KABUL, Afghanistan (AP) -- In a story Aug. 1 about a nighttime attack in Afghanistan, The Associated Press erroneously reported that a NATO helicopter killed five Afghan soldiers. It was an aircraft belonging to the NATO-led coalition that carried out the airstrike and the fatalities were Afghan policemen. The AP also misidentified a coalition spokeswoman -- her correct name is Capt. Ebony Malloy, not Capt. Malloy Ebony.
A corrected version of the story is below:
NATO aircraft kills 5 Afghan policemen by mistake
NATO aircraft accidentally kills 5 Afghan police officers in nighttime attack on highway post
By AMIR SHAH
KABUL, Afghanistan (AP) -- An aircraft belonging to the NATO-led coalition called in to support Afghan police at a highway checkpoint accidentally killed five Afghan policemen, authorities said.
The killings happened Wednesday night in eastern Nangarhar province's Bati Kot district, some 120 kilometers (75 miles) from the capital, Kabul. Police officers manning a checkpoint on a highway near the border with Pakistan came under fire and called in for air support from the International Security Assistance Force, said Ahmad Zia Abdulzai, a spokesman for the provincial governor.
Capt. Ebony Malloy, a spokeswoman for the coalition, said five policemen were accidentally killed after a combined force of Afghan and coalition forces called for air support.
Lt. Col. Will Griffin, a spokesman for the NATO-led coalition, said that the operation in the area involved a combined force of international and Afghan troops, but gave no further details. That contradicted information initially provided by Afghan authorities about the incident. The different accounts could not be immediately reconciled Thursday.
"An investigation is being conducted at this time to determine the specific circumstances that led to this unfortunate incident," Malloy said.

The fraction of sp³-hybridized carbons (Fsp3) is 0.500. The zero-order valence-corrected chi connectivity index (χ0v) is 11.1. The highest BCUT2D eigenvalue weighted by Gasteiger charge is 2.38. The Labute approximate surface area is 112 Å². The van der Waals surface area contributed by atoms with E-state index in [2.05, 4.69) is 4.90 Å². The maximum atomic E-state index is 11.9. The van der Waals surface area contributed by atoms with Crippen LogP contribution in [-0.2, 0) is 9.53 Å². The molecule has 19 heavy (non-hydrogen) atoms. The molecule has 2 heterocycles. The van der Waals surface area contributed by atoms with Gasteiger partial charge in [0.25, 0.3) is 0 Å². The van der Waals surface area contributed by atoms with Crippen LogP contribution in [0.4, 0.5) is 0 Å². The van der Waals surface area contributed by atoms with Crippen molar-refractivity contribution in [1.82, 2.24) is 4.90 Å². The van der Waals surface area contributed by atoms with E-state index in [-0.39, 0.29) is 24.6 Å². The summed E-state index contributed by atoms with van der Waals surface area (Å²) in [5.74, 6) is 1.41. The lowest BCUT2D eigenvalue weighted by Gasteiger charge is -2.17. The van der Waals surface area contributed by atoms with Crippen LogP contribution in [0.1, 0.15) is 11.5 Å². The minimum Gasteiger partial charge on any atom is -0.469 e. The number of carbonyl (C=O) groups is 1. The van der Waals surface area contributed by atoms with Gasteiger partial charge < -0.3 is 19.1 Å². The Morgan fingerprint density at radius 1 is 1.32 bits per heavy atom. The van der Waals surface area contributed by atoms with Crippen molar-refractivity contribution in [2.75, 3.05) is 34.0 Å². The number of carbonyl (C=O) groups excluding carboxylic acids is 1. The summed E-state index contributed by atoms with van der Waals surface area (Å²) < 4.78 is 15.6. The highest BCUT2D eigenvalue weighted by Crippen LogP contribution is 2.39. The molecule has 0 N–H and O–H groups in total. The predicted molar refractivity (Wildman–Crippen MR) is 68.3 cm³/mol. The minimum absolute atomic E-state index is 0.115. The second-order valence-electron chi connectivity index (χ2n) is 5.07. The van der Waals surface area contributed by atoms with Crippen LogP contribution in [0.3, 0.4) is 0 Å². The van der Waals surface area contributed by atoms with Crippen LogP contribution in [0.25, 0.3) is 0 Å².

Insurgents have stepped up the tempo of their attacks in areas where foreign troops have withdrawn, or are in the process of drawing down after handing over the lead for security to Afghan security forces in mid-June. The majority of foreign forces are to leave this year and completely pull out at the end of 2014.
A United Nations report this week credited the international coalition with reducing the number of casualties caused by airstrikes. However, NATO forces have killed Afghan troops by mistake in the past.
The death of civilians in military operations, particularly in airstrikes, has been among a major source of acrimony between Afghan President Hamid Karzai's government and foreign forces. In February, Karzai banned government forces from requesting foreign air support during operations in residential areas amid anger over an airstrike that killed at least 10 civilians in northeastern Kunar province.
Meanwhile, attacks continued elsewhere in Afghanistan. In southern Uruzgan province, spokesman Farid Ayel said the Taliban ambushed local education official Hadi Khan, killing him, his two sons and a bodyguard on Wednesday afternoon. In northwestern Faryab province, Gov. Ahmadullha Batash said a roadside mine exploded on Thursday, killing two policemen and a prosecutor, and wounding seven people in Bilchiragh district.